Methadone is known as a highly effective and powerful drug. It is a narcotic that belongs to the same family of opioids like heroin. Methadone is a long acting medication for pain relief. It is an effective opiod analgesic for severe pain. Because of its low cost and apparent efficacy in complex pain syndromes, it is increasingly being used as a first-line opioid. It is such a good pain medication for chronic pain sufferers and for helping narcotic dependents get through life without having to spend their existance trying to keep a steady supply of heroin around or nearby, just to physically get through a day.
Methadone is said to be well-tested medication that is safe and effective for the treatment of narcotic withdrawal and dependence. For more than 30 years, this synthetic narcotic has been used to treat opioid addiction. Heroin releases an excess of dopamine in the body and causes users to need an opiate that would continuously occupy the opioid receptor in the brain. Methadone occupies this receptor and is the stabilizing factor that permits heroin addicts to quit their addiction.
Methadone should only be prescribed for patients with moderate to severe pain when their pain is not improved with other non-narcotic pain relievers. Pain relief from a dose of methadone lasts about 4 to 8 hours. However, methadone stays in the body much longer.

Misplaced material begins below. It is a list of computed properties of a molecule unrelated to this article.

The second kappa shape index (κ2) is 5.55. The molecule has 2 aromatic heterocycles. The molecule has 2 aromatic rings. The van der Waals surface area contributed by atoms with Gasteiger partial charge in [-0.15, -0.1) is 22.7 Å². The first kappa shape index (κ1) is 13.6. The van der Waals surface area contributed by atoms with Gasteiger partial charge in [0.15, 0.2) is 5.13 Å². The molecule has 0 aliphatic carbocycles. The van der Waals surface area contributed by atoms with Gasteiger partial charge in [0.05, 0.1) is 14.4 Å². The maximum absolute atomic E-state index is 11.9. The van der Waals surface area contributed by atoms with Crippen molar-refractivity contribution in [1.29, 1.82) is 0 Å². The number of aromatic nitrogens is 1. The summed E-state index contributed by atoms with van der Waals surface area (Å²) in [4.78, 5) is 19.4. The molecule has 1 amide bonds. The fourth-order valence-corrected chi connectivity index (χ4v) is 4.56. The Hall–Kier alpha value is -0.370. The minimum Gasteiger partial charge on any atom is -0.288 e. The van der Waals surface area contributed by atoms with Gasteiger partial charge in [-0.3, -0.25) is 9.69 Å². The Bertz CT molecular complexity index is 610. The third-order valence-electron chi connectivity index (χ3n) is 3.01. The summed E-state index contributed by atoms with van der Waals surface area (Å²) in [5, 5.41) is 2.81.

It can last from 8 to 59 hours after it is taken. As a result, patients may feel the need for more pain relief before methadone is gone from the body. Methadone may build up in the body to a toxic level if it is taken too often, if the amount taken is too high, or if it is taken with certain other medicines or supplements.
Normal results after the administration of methadone to treat chronic pain include the alleviation of the patient’s pain, at least to the point where the pain is bearable. On the other hand, results of methadone treatment to control heroin addiction, is that the patient reduces heroin intake almost immediately upon starting methadone treatments.
This is usually followed by complete abstinence, usually within two weeks after starting treatment.
Like any controlled substance, there is a risk of abuse.
When used as prescribed and under a physician’s care, research and clinical studies suggest that long-term use of Metahdone is medically safe. When methadone is taken under medical supervision, long-term maintenance causes no adverse effects to the heart, lungs, liver, kidneys, bones, blood, brain, or other vital body organs.
Methadone for pain relief produces no serious side effects, although some patients experience minor symptoms such as constipation, water retention, drowsiness, skin rash, excessive sweating, and changes in libido. Once methadone dosage is adjusted and stabilized or tolerance increases, these symptoms usually subside.
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